Mass music clearance: The leftovers

Some of the perks of being a writer for the entertainment section of a newspaper are all of the free CDs and concert trips (now you want to write for us, don’t you?). One of the downsides of being a writer for the entertainment section of a newspaper is that you have to wade through a lot of garbage — from local bands with little experience to pop icon sell-outs and cocky wannabes — to find the diamonds in the rough. Here we’ve cleared out our stacks and summed up the talents (or lack thereof) of some of the latest releases from famous artists, first releases of others, and attempts at artistry from still more. We’ve covered a little bit of everything, from rock to Christian rock to country to indie, and in the process hopefully saved you a bit of time and money. Read on for briefs on twelve CDs, and then go forth and buy or ignore.

Clear Static by Clear Static

Clear Static, the latest out of L.A.’s Viper Room and Key Club, offers an energy-driven emo-techno throwback to the ’80s on their self-titled debut album. Described by their distributors and Maverick Records label to be “like Prince in a knife fight with the Killers,” their track “Make-Up Sex” has already reached #16 on the Billboard Dance Chart. If you enjoy groups such as Depeche Mode, The Cure, and The Faint, then also check out their song “Tuesday on My Mind.” They toured with Duran Duran last year and kicked off a tour of their own last month. To show that Pittsburgh’s music scene is coming around, this band — whose CD will be released nationally on May 2 — played here Wednesday night at the Rex Theatre. Definitely procure a copy before The O.C. bastardizes it!

Carnegie Hall 4.9.02 by Ani DiFranco

When handed Carnegie Hall 4.9.02, Ani DiFranco’s latest live solo album on “Righteous Babe Records” (which is her own record label), another staff member remarked, “Ani DiFranco... still angry.” The statement was prophetic in that she definitely still is a punk folksinger delivering socio-political messages in her unique coffeehouse style. This CD consists of more of her hard-hitting, slightly raspy vocals and driving acoustic guitar, both of which are periodically interrupted by her interactions with the audience. The apex of the album comes when she recites her intense poem “Self-Evident” to a crowd of New Yorkers seven months after 9/11. If you enjoy her work, you can also look forward to her new studio album, Reprieve, to be released July 11.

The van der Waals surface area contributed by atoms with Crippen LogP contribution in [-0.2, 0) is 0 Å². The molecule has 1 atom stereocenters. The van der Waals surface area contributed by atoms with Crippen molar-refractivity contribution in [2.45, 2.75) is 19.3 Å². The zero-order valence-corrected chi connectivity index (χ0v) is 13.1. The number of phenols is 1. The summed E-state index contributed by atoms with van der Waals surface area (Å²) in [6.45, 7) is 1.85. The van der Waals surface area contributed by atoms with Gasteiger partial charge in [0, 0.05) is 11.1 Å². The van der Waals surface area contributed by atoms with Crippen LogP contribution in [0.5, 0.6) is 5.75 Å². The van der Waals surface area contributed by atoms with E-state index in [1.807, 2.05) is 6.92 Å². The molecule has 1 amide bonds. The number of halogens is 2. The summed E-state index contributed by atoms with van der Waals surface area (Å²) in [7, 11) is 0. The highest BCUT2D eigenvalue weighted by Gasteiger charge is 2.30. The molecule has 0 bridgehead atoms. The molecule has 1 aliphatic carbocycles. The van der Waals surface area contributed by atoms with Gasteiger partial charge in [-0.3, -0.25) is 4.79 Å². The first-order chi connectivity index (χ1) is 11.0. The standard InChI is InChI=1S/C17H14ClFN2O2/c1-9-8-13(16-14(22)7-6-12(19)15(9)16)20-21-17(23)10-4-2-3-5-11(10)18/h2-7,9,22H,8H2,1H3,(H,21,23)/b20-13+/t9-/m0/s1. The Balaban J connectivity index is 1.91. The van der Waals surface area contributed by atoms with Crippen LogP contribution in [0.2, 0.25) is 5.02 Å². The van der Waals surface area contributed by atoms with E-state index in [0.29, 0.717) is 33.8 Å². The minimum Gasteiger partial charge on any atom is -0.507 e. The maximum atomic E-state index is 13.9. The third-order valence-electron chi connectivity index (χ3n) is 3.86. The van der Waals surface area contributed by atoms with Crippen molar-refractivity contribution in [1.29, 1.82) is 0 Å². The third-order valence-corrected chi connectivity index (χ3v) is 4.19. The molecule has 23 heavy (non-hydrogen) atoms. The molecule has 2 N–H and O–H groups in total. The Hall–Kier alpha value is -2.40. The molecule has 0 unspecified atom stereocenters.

Truth is Currency by Revelation Theory

Revelation Theory’s instrumentation on its Truth is Currency album is strongly reminiscent of Metallica. The CD is unmoving in its lack of creativity and painful redundancy. The musical inexperience of the band is obvious and, like every other group that insists on prolonging the head-banging, mosh-pit style of wailing lead guitars, heavy bass lines, shouting vocals, and forceful drumbeats, the overall effect is just not riveting. And, despite its amplified attempts, Revelation Theory’s hardcore sound cannot mask the fact that its lyrics are devoid of anything fresh that would interest audiences in any way.

The Sound of You and Me by Garrison Starr

From someone who does not listen to country music and initially groaned when I saw Garrison Starr’s album The Sound of You and Me, I found her CD released on Vanguard Records to be definitely palatable. Okay, perhaps I even liked it — just slightly — but in an I’ll-buy-it-for-someone-else-who-does-dig-country-music kind of way. Her studio sound is unlike most stereotypical country music, as it is not “twangy,” and instead highlights the clarity, gentleness, and smooth simplicity of her vocals and acoustic guitar strumming. Similar to the Dixie Chicks and the Indigo Girls, her lyrics depict an emotional life story that is well worth listening to.

Mockingbird by Derek Webb

Christian singer/songwriter Derek Webb’s fourth solo album on INO Records, Mockingbird, is as mellow-sounding a Christian CD as his previous releases. Mockingbird is being marketed as “a musically compelling look at God, politics, and social issues.” His gentle voice is similar to those of Vertical Horizon, and he has a guitar style like Jack Johnson. If you are interested in seeing him live, he will be performing in Elizabethtown, Pa., on April 28.